It is also significant that Ambani has not been able to quell violent opposition – sometimes inspired by political parties for their own reasons – to his retail plans. This has held up expansion in states such as West Bengal, Madhya Pradesh, Delhi, ORISSA and Kerala as well as causing this week’s closures in UP, though he is branching out into other retail areas with the first of a series of hypermarkets already open and a chain of 115 clothing stores due to start within a few days.

a RelianceFresh store in south Delhi

a RelianceFresh store in south Delhi

The current supermarket boom is India’s most socially significant business event of the decade because it will not only gradually transform shopping habits but will also change the lives of farmers who produce fruit and vegetables. That means gradually sweeping away a strong nexus of bureaucrats and traders who thrive in the current public sector-dominate

d food distribution system, which Reliance is seen as challenging. Ambani is having to trim his targets and delay supermarket openings. So far he has only managed to open about 300 stores, at least 100 short of his hopes, which does not augur well for a target set a year ago of 5,000 within five years.

The virulent animosity between the two brothers has led to them both trying to block the other’s plans. On the disputed gas prices, Mukesh Ambani persuaded the government to back him against Anil. Before the split, Reliance arranged to sell gas from its off-shore Krishna and Godavri field to a power station called Dadri that it was developing in UP for $2.33 per million British thermal unit (mbtu), the price at which it won a tender to supply a government power generating company (NTPC). In the split, the gas field went to Mukesh, while Dadri went to Anil. Mukesh then said he wanted to raise the price to $4.33 mbtu (only marginally higher than comparable prices elsewhere in Asia) because of the sharp increases in oil and gas marked prices. Anil argued that the $2.33 should not be changed and took the issue, which has a spin-off effect on gas prices, to the government – which has just ruled in Mukesh’s favor, trimming his price slightly from $4.33 to $4.20.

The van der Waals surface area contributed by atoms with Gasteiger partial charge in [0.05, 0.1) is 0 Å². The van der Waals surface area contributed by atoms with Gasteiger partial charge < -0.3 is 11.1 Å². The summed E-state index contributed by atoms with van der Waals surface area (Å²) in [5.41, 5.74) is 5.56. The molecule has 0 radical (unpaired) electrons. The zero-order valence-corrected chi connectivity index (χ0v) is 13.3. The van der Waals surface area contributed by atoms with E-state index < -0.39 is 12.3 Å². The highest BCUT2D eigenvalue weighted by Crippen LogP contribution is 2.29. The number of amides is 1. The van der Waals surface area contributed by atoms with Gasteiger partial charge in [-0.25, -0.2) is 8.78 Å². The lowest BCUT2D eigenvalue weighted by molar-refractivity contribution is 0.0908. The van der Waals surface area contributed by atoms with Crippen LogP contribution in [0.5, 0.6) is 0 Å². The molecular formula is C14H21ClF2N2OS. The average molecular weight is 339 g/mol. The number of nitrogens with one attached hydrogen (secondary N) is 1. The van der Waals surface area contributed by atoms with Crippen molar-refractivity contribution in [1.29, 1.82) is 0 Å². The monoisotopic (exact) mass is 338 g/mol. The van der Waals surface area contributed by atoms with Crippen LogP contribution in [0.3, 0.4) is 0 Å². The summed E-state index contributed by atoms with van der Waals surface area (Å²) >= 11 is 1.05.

So the Ambani name has lost some of its clout and animosity between the brothers is making the situation worse. But the other lesson of this story is that there are still major areas where public sector-based interests, like the gasoline station operators and the food distribution traders, are trying to cling to the benefits of India’s old protected economy – even if it means taking on the previously unassailable Reliance.


  1. The arguments about the ‘poor’ vendors is completely misleading. In Bangalore, it was found that most vendors are on the rolls of the local mafia (including local politicos, cops, government officials and ruffians) – they are to pay exorbitant rates of interests to ply their trade everyday : For the Rs.300 they invest everyday for their wares (vegetables/fruits etc), they pay 10-12% interest to the mafia (Rs.25/-) and hence the system is completely inefficient and cruel to everybody except those who are profiteering. Corporatization of this process will bring a semblance of dignity to the lives of farmers and intermediaries. Did you know that 40% of the crop from the farmer gets wasted in this food chain. So what we are having today is possibly the worst system : It can only get better if bigger players come in. The traders who are hurt today have a monopoly situation today in the controlled market (APMC : Agricultural Producers Marketing Commission or something similar) where trade can occur and typically enjoy 150 – 200% profit margins. Thats why all this noise by them.